A Dog to Help Around the Farm

Have you wondered what it would be like to have help with chores on those blustery days when all you want to do is go back inside the house? Having children to help is a blessing, but once they are grown and gone, the chores must be done single-handed. It might be time to look at Rover with new eyes and figure out how he can help with daily tasks. Working with a farm dog … Continue reading

Hoops to House Chickens or Salad Greens

We use these arched structures for different purposes. They are relatively easy for two people to build. My husband could put them together by himself. One year we used a long one to keep salad greens and thyme alive from November until February. The leaf lettuce stopped actively growing in November and resumed growing at the end of February. The months in between the greens were still alive and able to be harvested. Kind of like extended … Continue reading

My Newfangled, Sturdy Chicken Tractor

We’ve had our share of chicken tractors through the years. We started with the Salatin low-to-the-ground style. The birds really didn’t get a fair shake in them. Then we designed a multi-purpose, knock-down range shelter. The sides are panels made of hardware cloth that hook together. The roof is lightweight and easy to remove. This is a great day range house for meat birds, but not easily moved on a daily basis. When I saw this … Continue reading

Farming Without Pain

I’m a 50+ year old woman who is not particularly strong and vertically challenged to boot. Arthritis and lower back pain are becoming chronic. Please join me as I look for ways to reduce the hard physical labor on this small farm, so I can continue farming into my 80s.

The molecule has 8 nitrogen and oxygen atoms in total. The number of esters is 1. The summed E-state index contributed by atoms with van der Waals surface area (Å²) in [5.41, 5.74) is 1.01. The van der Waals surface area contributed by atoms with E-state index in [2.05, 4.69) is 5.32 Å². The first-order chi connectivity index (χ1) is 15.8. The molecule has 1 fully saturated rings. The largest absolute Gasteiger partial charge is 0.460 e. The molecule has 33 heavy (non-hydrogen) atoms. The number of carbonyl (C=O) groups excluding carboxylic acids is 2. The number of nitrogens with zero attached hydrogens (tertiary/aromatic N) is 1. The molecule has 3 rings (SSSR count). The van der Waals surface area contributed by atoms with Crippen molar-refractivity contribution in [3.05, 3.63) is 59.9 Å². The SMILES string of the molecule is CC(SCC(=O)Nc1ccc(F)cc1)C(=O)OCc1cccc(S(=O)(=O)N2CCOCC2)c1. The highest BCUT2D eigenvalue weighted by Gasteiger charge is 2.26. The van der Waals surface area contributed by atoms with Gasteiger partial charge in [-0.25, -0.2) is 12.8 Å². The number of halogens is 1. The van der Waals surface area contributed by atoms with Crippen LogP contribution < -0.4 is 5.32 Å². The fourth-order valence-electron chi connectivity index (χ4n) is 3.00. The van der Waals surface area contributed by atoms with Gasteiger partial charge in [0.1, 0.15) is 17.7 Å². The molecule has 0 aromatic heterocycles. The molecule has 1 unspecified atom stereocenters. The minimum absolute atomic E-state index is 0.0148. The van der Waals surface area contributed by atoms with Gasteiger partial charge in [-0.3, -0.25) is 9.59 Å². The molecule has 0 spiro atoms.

There are products on the market today that either reduce the work or are ergonomically designed to prevent strain. All manual labor can’t be eliminated. Using these innovative products can, at least, prevent the painful aftermath. What are these products and where can they be found?
Of particular interest, to me, are small scale agricultural systems that reduce heavy work. Chicken tractors and pigs for tilling benefit the animal’s natural inclinations to scratch and root. Their actions till and fertilize the soil, making less work for the farmer. Sheep grazing in the yard feeds them and eliminates  having to mow. Companion planting to enhance plants growth and protect against disease/bugs saves having to find an organic pesticide. Season extension in the garden gives fresh produce over a longer period and eliminates unnecessary canning and freezing.
Please share any experiences you’ve had. What worked well or didn’t? How would you do it differently?